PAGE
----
Chips produced by a chipper are generally of a higher quality than chips produced in the traditional way and will therefore be easier to market; they may even be exported. Traditional cassava chips are often regarded as a food for poor people in times of shortage. Chips produced by machine have a high potential for becoming a quality food and fodder, mainly due firstly to their quality, qualities such as the attractive white colour, less insect attack during storage and secondly, as they are less bulky, to the ease with which they may be stored and transported. This leaflet aims is to promote high-quality cassava chips as one of Africa's leading agricultural products in the future.

Women constitute an important target group. Initiatives in the area of R&T technology can reduce their workload and increase their income and social status. This leaflet will help facilitate the switch from a tedious manufacturing process to an efficient and profitable small-scale processing industry owned by women.

Target Groups

This leaflet primarily addresses agricultural extension workers who assist small-scale farmers. It may be used in participatory development programmes with families at the village level. The information contained here is designed to help develop solutions to specific problems in the post-harvest sector.

Women constitute an important target group. Initiatives in the area of R&T technology can reduce their workload and increase their income and social status. This leaflet will help facilitate the switch from a tedious manufacturing process to an efficient and profitable small-scale processing industry owned by women.

The task of extension workers is not limited to presenting and explaining innovations to the farmers. They should also act as an intermediaries between other stakeholders. They should, for example, be in touch with village craftsmen who are able to maintain and repair machines, such as the cassava chipper, and discuss with them the experiences of the users in order to introduce improvements.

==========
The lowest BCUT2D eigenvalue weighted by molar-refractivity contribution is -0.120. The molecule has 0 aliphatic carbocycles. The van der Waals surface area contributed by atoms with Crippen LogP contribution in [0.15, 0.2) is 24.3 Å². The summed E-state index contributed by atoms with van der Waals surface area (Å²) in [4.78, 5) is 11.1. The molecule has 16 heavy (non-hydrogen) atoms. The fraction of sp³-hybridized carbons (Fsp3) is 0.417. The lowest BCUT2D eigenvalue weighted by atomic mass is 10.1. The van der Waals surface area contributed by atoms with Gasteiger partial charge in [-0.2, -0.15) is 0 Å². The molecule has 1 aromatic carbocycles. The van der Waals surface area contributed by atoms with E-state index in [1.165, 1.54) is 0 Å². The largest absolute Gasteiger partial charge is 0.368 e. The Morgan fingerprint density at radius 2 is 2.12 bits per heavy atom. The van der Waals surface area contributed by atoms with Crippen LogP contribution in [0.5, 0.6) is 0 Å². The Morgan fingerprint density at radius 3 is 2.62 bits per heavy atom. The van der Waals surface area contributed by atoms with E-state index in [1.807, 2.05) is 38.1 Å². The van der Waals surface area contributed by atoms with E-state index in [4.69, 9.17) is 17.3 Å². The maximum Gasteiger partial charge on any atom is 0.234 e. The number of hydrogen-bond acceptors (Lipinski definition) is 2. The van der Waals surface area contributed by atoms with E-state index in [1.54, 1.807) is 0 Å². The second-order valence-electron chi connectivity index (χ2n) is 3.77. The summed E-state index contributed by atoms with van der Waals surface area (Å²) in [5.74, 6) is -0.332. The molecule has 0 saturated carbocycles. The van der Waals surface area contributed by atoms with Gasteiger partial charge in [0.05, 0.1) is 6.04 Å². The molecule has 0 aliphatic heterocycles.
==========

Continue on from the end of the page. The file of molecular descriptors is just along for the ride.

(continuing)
They should also discuss their experiences with their superiors and raise the level of awareness of problems which must be solved by decision makers (see Section 5)..

The second main target group is policy and decision makers in the development process. The aim is to broaden their views on the economic potential of R&T commodities, which is often underrated.

2. Manually Operated Chipping Machines

Manually operated chipping machines have been developed by institutions dealing with applied technology, such as IITA in Ibadan, Nigeria or the Kwame Nkrumah University of Science and Technology (KNUST) in Kumasi, Ghana. Some improvements have been introduced by other development partners working with rural families at the grassroots level. The IITA model has been successfully promoted in several West African countries and has the following features:

The chipper consists of the following parts:

- - - a wooden frame with a seat, a table from which the hopper is fed and a basin to collect the chips

- - - a circular metal chipping plate, which is attached to a wooden wheel on which a crank handle is mounted. The plate has a diameter of 35 cm and a number of holes, 3 mm in diameter with sharp, raised edges, that cut the chips from the peeled cassava root fed through the feed tray

- - - a metal shaft resting on two bearings on which the wheel with the chipping plate rotates.

Uniform chips of about 5 cm in length and 3 mm in diameter are produced by turning the handle in a clockwise direction and pressing the cassava root against the chipping plate. The chipper has capacity of about 60 kg of cassava roots per hour.

The machine is simple and portable, and can be maintained by people without an engineering background.

Extension workers may address village craftsmen in order to discuss and introduce the technical improvements of the cassava chipper.